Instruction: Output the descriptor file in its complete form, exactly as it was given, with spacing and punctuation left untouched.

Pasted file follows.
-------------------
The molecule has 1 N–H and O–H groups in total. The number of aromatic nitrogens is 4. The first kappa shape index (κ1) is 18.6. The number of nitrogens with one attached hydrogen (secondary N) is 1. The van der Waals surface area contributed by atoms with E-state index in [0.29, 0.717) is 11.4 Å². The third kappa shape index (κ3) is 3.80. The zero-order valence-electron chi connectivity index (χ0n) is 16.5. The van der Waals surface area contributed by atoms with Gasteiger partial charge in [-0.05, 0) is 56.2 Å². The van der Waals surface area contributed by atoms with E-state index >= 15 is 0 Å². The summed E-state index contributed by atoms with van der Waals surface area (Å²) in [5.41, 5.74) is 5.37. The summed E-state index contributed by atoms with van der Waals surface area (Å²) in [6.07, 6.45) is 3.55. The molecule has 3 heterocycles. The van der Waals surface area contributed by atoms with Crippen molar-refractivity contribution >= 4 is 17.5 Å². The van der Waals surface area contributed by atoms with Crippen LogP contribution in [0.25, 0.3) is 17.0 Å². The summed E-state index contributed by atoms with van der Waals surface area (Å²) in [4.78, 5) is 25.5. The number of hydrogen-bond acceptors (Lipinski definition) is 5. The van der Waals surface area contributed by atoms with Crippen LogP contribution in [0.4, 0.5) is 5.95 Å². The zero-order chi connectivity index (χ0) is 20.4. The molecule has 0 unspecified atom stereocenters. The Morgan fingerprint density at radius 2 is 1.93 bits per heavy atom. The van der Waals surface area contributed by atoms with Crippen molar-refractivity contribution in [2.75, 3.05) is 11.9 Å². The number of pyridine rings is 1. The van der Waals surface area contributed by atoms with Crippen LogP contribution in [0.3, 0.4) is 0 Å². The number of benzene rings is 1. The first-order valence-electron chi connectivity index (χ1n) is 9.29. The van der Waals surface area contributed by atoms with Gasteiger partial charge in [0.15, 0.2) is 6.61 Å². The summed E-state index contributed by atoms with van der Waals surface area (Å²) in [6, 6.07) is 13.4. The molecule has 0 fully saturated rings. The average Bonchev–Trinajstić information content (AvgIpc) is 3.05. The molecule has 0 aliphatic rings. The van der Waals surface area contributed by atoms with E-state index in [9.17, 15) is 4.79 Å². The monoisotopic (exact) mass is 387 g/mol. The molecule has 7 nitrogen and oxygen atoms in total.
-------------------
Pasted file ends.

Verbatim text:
The molecule has 1 N–H and O–H groups in total. The number of aromatic nitrogens is 4. The first kappa shape index (κ1) is 18.6. The number of nitrogens with one attached hydrogen (secondary N) is 1. The van der Waals surface area contributed by atoms with E-state index in [0.29, 0.717) is 11.4 Å². The third kappa shape index (κ3) is 3.80. The zero-order valence-electron chi connectivity index (χ0n) is 16.5. The van der Waals surface area contributed by atoms with Gasteiger partial charge in [-0.05, 0) is 56.2 Å². The van der Waals surface area contributed by atoms with E-state index >= 15 is 0 Å². The summed E-state index contributed by atoms with van der Waals surface area (Å²) in [5.41, 5.74) is 5.37. The summed E-state index contributed by atoms with van der Waals surface area (Å²) in [6.07, 6.45) is 3.55. The molecule has 3 heterocycles. The van der Waals surface area contributed by atoms with Crippen molar-refractivity contribution >= 4 is 17.5 Å². The van der Waals surface area contributed by atoms with Crippen LogP contribution in [0.25, 0.3) is 17.0 Å². The summed E-state index contributed by atoms with van der Waals surface area (Å²) in [4.78, 5) is 25.5. The number of hydrogen-bond acceptors (Lipinski definition) is 5. The van der Waals surface area contributed by atoms with Crippen LogP contribution in [0.4, 0.5) is 5.95 Å². The zero-order chi connectivity index (χ0) is 20.4. The molecule has 0 unspecified atom stereocenters. The Morgan fingerprint density at radius 2 is 1.93 bits per heavy atom. The van der Waals surface area contributed by atoms with Crippen molar-refractivity contribution in [2.75, 3.05) is 11.9 Å². The number of pyridine rings is 1. The van der Waals surface area contributed by atoms with Crippen LogP contribution in [0.3, 0.4) is 0 Å². The number of benzene rings is 1. The first-order valence-electron chi connectivity index (χ1n) is 9.29. The van der Waals surface area contributed by atoms with Gasteiger partial charge in [0.15, 0.2) is 6.61 Å². The summed E-state index contributed by atoms with van der Waals surface area (Å²) in [6, 6.07) is 13.4. The molecule has 0 fully saturated rings. The average Bonchev–Trinajstić information content (AvgIpc) is 3.05. The molecule has 0 aliphatic rings. The van der Waals surface area contributed by atoms with E-state index in [9.17, 15) is 4.79 Å². The monoisotopic (exact) mass is 387 g/mol. The molecule has 7 nitrogen and oxygen atoms in total.